What is more annoying, a leaky faucet in the bathtub or a leaky faucet in the kitchen? Between the upsetting feeling of a leaky faucet water bill and the ugly bands of leaky faucet drips on your wall décor, what bothers you more? Enough with the leaky faucets and the drips bands: Let us explore repairing faucet leaks. How much does a leaky faucet cost? Well, if you consider the increased water bill spending, it costs much more than any premium leaky faucet repair kit. All you need to do is master the following guide on how to stop the leaking once and for all.
• Use masking tape to pad the jaws of your wrench so that it does not scratch the fixtures.
• Get some distilled white vinegar to scrub out layers of mineral formations on under the faucets. Apply the vinegar on a soft scoring pad to avoid scratching.
• Close all taps to prevent running water and drain all the sink water.
• Seal of the sink underside and pad the floor with a rug to prevent falling parts from bouncing too far to be seen.
• Make a special space for arranging the faucet parts when you dismantle it strategically.
Before you begin, there are a few things you need to understand about faucets. You need to know the different types that are there and how differently they function. If you know, then you are good to go. However, a little revision wouldn’t hurt your chances of doing a great job.
Types of Faucets
Faucet manufacturers produce four types of faucets:
• Ceramic disk.
Fixing Compression Faucets
This type of faucet is different from the other three because it seals the valve seat with the support of rubber washers which are susceptible to wear out over time. Compression faucets require the most maintenance and the highest replacing rate compared to the other three.
Most of the time, you must replace worn-out rubber washers when fixing leaky faucets. Start by taking the faucet apart from the decorative cap, the handle screw and then the handle to the packing nut. You will need the crescent wrench, which you insulated with duct tape at the jaws, to swivel the packing nut out. You can access the damaged rubber washer and replace it after removing the nut. After replacing the worn-out washer, use the high-quality and poison-free grease that plumbers use to insulate the washers from heat.
You must replace the O-ring if the faucet was leaking at the handle. To do that, you should start by popping out the stem of the packing nut. You can’t just replace it with any random O-ring because they range in sizes. Therefore, you must first make sure that you have the right fit for your faucet. For heat insulation, use the same plumbers’ oil that you applied on the new washers before locking the new O-ring into its place. Afterward, carefully reassemble the faucet and make sure that you fasten all the joints type.
Test the faucet to see if you successfully fixed the irksome leaking or not. If the leaking persists, the valve seat could be damaged or worn out. Proceed by first deconstructing the faucet again just to access the valve seat via an apparatus that is technically referred to as a valve-seat dresser. The tool will sure grind the valve finely to eliminate any pitting.
Fixing Ball-Type Faucets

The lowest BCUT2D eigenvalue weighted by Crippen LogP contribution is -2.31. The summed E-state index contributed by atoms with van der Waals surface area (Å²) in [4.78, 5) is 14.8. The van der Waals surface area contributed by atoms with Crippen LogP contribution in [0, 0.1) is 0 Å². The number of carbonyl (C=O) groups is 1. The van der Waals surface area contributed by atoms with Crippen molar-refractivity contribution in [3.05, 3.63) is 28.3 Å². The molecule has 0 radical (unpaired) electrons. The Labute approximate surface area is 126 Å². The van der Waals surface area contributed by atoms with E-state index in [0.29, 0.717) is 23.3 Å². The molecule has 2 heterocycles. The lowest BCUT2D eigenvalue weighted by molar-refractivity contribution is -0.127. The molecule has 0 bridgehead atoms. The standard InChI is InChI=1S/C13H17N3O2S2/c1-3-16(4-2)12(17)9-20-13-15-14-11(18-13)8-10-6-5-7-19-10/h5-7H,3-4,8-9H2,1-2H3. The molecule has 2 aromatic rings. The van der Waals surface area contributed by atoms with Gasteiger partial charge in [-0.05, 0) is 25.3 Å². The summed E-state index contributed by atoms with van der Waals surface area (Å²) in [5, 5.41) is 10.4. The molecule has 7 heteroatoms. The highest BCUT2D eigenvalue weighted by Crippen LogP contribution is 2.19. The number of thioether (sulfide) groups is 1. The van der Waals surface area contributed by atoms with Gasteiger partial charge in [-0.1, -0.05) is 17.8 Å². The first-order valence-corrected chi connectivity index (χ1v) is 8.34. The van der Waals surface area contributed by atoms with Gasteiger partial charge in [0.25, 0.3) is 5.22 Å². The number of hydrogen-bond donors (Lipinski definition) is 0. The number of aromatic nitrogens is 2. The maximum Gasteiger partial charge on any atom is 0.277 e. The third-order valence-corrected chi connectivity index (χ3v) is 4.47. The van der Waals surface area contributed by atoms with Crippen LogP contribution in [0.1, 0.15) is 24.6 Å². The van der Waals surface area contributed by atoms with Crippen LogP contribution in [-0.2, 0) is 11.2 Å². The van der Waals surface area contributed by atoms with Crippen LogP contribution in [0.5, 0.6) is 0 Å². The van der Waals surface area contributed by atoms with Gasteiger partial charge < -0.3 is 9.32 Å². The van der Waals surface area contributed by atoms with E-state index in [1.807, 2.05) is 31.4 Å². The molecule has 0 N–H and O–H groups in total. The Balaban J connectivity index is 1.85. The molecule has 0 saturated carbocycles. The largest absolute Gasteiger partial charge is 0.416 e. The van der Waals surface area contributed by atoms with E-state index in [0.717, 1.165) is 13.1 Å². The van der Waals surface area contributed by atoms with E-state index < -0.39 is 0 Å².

You must be very careful with this one and remember where goes what as you take it apart strategically. Ball-type faucets are assembled from many parts. You do not need to identify the specific leaking part because that can be quite time-consuming. It would be much easier if you just opted to buy replacement kits. They are largely inexpensive. Taking it apart includes removing the set screw holding the handle in place. Then pry the collar and cap off before lifting the faucet cam, its washer and the rotating ball that pivots the faucet. To reach the O-rings and cut them off, you must first take out the seals and springs. You will need special tools for this phase, and you can get all of them in faucet replacement kits.
Reconstruct the faucet by replacing every part with spares one at a time. Start by insulating the new O-rings with plumbers’ grease before placing them in place. Follow up by adding new inlet seals and springs and just retrace your steps by replacing everything in chronological order.
Fixing Cartridge Faucets
• Remove the handle’s decorative cap.
• Screw off the handle, tilt it back and pull it out.
• Remove the threaded retaining clip to pull out the cartridge.
• Cut the O-rings out after getting the spout out of your way.
• Insulate new O-rings with plumbers’ heat-insulating grease and replace worn-out O-rings.
• Replace any of the other faulty parts as you reassemble the faucet back to proper functioning.
• Replace it from the base if you find that you still have a leaky faucet after replacing the cartridge.
While replacing the parts that you identify to be faulty, make sure that they are all compatible with the faucet specifications.
Fixing Ceramic-Disk Faucets
• Remove the handle by pushing it backward and screwing it off.
• Uncap it and remove the disk cylinder by unscrewing it.
• Remove the seals from the cylinder by using any blunt-pointed tool.
• Wash the openings of the cylinder with the white vinegar and soft scouring pad.
• Replace any faulty parts, especially the seals.
• Reassemble the whole thing and screw joints tightly.
• Test by turning the water on slowly to avoid damage from intense water pressure.
Leaky faucet washers and other faulty spare parts are always to blame for the mess in your kitchen sinks, bathtubs, sprayers, showers, and inflated water bills. Fixing such problems requires specialized equipment and skills. An experienced plumber will always beat your efficiency and effectiveness at fixing leaky faucets. However, the information above is enough to help you in fixing some of your plumbing issues.
So what is your experience with leaky faucets?